Time in nature can be a luxury, especially if you live in a big city. Up until when COVID-19 emerged, access to walking trails and mountain views may not have been a top priority for people browsing retirement homes for themselves or loved ones. But research from the University of Minnesota suggests green and “blue” spaces (environments with running or still water), could be beneficial for healthy aging in seniors. Nature time is not only enjoyable; it is restorative and more desirable than ever.
How Nature Time Promotes Senior Health
Many of us can relate to experiencing a positive shift in mood after spending time outside or around nature, but what Jessica Finlay, head author of the U of Minnesota study, discovered through interviewing participants aged 65 – 86 years old, is that natural environments also connect older adults to daily routines and create opportunities for multi-generational social interactions and a variety of activities. “Blue” and green spaces encourage older adults to get out the door, which in turn cultivates a range of benefits to their wellbeing.
When you can look out the window and see the Three Sister Mountains, that in itself is motivation to explore what’s on the other side of the glass.
Once outdoors, activities such as gardening or people-watching in a park can encourage conversations and lead to spontaneous interactions.
By motivating movement and interaction, nature can improve the health of seniors by:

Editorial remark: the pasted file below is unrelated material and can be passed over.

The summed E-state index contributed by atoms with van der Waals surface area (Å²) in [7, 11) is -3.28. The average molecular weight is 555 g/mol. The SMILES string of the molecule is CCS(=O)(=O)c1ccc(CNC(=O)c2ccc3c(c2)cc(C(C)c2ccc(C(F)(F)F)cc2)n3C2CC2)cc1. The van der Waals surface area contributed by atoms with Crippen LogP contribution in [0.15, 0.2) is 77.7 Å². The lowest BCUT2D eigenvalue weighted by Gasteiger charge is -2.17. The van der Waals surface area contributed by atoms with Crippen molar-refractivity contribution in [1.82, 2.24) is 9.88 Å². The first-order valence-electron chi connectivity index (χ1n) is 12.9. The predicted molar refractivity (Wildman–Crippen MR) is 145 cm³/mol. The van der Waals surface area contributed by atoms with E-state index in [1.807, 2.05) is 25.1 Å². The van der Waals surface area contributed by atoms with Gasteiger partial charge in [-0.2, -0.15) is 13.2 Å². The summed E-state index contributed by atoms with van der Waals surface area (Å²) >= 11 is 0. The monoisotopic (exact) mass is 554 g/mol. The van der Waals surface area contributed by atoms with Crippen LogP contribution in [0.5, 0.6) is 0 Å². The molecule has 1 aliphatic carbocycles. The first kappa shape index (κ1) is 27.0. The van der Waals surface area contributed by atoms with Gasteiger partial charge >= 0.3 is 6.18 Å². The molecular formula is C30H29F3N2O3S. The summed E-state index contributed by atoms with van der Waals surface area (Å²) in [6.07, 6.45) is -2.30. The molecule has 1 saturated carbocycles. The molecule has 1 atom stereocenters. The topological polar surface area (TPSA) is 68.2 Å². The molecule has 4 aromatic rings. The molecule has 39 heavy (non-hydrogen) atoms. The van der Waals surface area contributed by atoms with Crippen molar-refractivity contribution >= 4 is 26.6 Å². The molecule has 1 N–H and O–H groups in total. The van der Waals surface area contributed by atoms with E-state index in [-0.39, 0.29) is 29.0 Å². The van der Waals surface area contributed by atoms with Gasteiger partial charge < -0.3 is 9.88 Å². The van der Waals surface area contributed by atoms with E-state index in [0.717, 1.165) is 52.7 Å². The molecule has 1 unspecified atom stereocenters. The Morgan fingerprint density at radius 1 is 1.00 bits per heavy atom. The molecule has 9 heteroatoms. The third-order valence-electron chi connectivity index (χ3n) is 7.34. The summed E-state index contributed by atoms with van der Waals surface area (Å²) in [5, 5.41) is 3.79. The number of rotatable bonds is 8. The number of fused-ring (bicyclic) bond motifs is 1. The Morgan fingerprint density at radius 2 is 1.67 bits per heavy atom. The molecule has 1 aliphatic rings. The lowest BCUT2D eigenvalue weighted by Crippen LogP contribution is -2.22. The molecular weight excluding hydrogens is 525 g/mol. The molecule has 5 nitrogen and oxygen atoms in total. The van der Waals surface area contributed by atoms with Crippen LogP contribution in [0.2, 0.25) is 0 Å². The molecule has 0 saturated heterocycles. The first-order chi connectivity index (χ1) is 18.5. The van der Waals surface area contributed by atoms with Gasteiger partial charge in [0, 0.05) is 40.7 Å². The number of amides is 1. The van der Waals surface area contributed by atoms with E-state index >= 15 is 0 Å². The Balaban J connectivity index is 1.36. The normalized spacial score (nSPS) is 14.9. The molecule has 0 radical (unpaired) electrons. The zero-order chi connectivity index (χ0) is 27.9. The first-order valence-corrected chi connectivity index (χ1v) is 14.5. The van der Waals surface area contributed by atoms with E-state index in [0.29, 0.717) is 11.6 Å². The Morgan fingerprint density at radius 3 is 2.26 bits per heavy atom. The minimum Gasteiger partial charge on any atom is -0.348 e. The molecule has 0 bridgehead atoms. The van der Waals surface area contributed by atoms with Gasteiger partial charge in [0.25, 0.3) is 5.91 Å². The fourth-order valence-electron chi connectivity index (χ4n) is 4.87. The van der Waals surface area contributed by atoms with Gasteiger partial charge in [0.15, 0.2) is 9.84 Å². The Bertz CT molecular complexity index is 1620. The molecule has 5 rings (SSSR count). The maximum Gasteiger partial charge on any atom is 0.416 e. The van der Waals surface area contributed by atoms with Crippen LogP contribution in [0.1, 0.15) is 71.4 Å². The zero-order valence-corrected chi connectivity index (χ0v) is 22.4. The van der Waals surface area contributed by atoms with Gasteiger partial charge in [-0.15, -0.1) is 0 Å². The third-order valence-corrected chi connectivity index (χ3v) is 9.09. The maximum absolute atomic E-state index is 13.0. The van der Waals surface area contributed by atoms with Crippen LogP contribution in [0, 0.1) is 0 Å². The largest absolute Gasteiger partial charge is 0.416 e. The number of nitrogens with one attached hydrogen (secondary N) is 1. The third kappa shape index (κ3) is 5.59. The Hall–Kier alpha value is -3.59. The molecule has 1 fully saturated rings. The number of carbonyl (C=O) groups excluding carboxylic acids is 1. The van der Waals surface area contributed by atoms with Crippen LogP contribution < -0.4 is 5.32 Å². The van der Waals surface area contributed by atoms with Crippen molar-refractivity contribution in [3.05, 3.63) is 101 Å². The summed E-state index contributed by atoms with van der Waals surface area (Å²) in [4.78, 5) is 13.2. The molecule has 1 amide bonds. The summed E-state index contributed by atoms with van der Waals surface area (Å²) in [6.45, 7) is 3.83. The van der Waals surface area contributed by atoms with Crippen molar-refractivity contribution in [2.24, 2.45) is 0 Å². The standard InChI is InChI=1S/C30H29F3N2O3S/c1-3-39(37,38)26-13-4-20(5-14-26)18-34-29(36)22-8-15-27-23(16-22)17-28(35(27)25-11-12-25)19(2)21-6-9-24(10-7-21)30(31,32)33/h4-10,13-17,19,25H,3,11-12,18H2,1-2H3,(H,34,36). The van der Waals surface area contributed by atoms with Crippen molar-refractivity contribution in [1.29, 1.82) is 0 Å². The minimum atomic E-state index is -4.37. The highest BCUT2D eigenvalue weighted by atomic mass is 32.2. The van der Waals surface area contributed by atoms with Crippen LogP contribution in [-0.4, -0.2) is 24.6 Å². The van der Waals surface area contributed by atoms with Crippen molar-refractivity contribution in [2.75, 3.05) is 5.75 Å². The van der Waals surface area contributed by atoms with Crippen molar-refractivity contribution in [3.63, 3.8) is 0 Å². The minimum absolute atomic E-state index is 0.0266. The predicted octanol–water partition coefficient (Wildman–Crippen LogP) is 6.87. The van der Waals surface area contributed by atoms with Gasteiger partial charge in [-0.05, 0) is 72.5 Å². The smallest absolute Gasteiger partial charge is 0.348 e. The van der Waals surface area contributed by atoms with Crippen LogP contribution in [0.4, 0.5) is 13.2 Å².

- Improved mental health, by decreasing boredom, loneliness, and isolation.
- Boosting sense of purpose and accomplishment.
- Promoting opportunities for physical activities, such as swimming and walking, which reduces physical pains and boosts overall health.
And, very importantly: it can help older adults sleep better.
In a study conducted by the University of Illinois, researchers found that men and persons aged 65 and over who have access to natural surroundings report sleeping better. The cause and effect is attributed in part to the physical activity that is encouraged by spending time in nature, which in turn promotes a deeper night’s rest.
Inadequate sleep, according to University of Illinois professor Diana Grigsby-Touissant, “is associated with declines in mental and physical health, reduced cognitive function, and increased obesity”.
Time in nature builds resilience in older adults, at a time in their lives when stressors such as physical impediments, loss of loved ones, and anxiety about the future can loom large. And while retirement living in a large city can provide some opportunity for engaging with nature, there are often obstacles such as stairs, busy roadways, or unfeasible distance to parks or paths, which can discourage older people from getting outside.
Ways For Seniors To Enjoy Nature
There are many ways to enjoy nature without having to scale a mountain or strap on skis. Connecting with the outdoors can be as easy as:
- Listening to the sound of a spring-fed creek.
- Sitting on a park bench on a sunny day.
- Walking along a trail near home.
- Admiring the view of snow-capped mountain peaks.
- Group activities, such as birdwatching or guided snowshoeing.
Green and “Blue” Spaces in Canmore
If you are looking at retirement homes near Calgary but want to prioritize natural surroundings, consider Origin at Spring Creek in Canmore. The community at Origin is designed to provide easy access to the outdoors, so that even those with limited mobility can make the most of the scenic and invigorating landscape. Residents enjoy walks along safe and well-kept trails, group hikes and snowshoeing, swimming lessons in our aqua-sized salt water pool, and plenty of opportunities to sit and admire the two spring-fed creeks that run through the heart of Spring Creek Mountain Village.